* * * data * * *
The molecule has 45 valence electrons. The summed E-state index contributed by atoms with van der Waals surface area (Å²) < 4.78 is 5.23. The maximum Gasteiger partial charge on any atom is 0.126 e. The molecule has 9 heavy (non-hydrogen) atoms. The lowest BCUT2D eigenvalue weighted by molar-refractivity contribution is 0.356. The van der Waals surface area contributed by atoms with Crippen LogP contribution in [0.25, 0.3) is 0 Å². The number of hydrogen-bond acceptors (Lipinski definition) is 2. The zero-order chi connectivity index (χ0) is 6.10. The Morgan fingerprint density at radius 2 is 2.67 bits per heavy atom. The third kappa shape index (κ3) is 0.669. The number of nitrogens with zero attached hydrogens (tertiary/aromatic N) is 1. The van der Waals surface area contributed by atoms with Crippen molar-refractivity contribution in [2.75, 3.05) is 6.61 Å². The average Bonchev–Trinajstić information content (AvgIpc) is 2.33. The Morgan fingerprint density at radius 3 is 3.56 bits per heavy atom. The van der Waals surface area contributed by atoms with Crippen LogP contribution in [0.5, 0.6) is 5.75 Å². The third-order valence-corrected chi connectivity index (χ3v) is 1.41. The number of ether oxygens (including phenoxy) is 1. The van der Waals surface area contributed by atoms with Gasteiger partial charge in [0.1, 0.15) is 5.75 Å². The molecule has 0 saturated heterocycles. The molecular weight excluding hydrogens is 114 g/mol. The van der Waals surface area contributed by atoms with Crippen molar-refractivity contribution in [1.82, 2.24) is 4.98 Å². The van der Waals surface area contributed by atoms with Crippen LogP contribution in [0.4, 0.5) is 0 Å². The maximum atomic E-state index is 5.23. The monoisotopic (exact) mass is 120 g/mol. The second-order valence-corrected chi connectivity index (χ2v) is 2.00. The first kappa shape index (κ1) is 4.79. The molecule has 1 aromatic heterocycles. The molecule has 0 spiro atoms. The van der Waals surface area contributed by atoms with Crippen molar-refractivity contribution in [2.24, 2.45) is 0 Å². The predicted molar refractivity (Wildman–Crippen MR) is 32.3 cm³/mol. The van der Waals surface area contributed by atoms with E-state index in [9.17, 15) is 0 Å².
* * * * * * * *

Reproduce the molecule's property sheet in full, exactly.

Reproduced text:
The molecule has 45 valence electrons. The summed E-state index contributed by atoms with van der Waals surface area (Å²) < 4.78 is 5.23. The maximum Gasteiger partial charge on any atom is 0.126 e. The molecule has 9 heavy (non-hydrogen) atoms. The lowest BCUT2D eigenvalue weighted by molar-refractivity contribution is 0.356. The van der Waals surface area contributed by atoms with Crippen LogP contribution in [0.25, 0.3) is 0 Å². The number of hydrogen-bond acceptors (Lipinski definition) is 2. The zero-order chi connectivity index (χ0) is 6.10. The Morgan fingerprint density at radius 2 is 2.67 bits per heavy atom. The third kappa shape index (κ3) is 0.669. The number of nitrogens with zero attached hydrogens (tertiary/aromatic N) is 1. The van der Waals surface area contributed by atoms with Crippen molar-refractivity contribution in [2.75, 3.05) is 6.61 Å². The average Bonchev–Trinajstić information content (AvgIpc) is 2.33. The Morgan fingerprint density at radius 3 is 3.56 bits per heavy atom. The van der Waals surface area contributed by atoms with Crippen LogP contribution in [0.5, 0.6) is 5.75 Å². The third-order valence-corrected chi connectivity index (χ3v) is 1.41. The number of ether oxygens (including phenoxy) is 1. The van der Waals surface area contributed by atoms with Gasteiger partial charge in [0.1, 0.15) is 5.75 Å². The molecule has 0 saturated heterocycles. The molecular weight excluding hydrogens is 114 g/mol. The van der Waals surface area contributed by atoms with Crippen molar-refractivity contribution in [1.82, 2.24) is 4.98 Å². The van der Waals surface area contributed by atoms with Crippen LogP contribution in [0.4, 0.5) is 0 Å². The maximum atomic E-state index is 5.23. The monoisotopic (exact) mass is 120 g/mol. The second-order valence-corrected chi connectivity index (χ2v) is 2.00. The first kappa shape index (κ1) is 4.79. The molecule has 1 aromatic heterocycles. The molecule has 0 spiro atoms. The van der Waals surface area contributed by atoms with Crippen molar-refractivity contribution in [2.24, 2.45) is 0 Å². The predicted molar refractivity (Wildman–Crippen MR) is 32.3 cm³/mol. The van der Waals surface area contributed by atoms with E-state index in [9.17, 15) is 0 Å².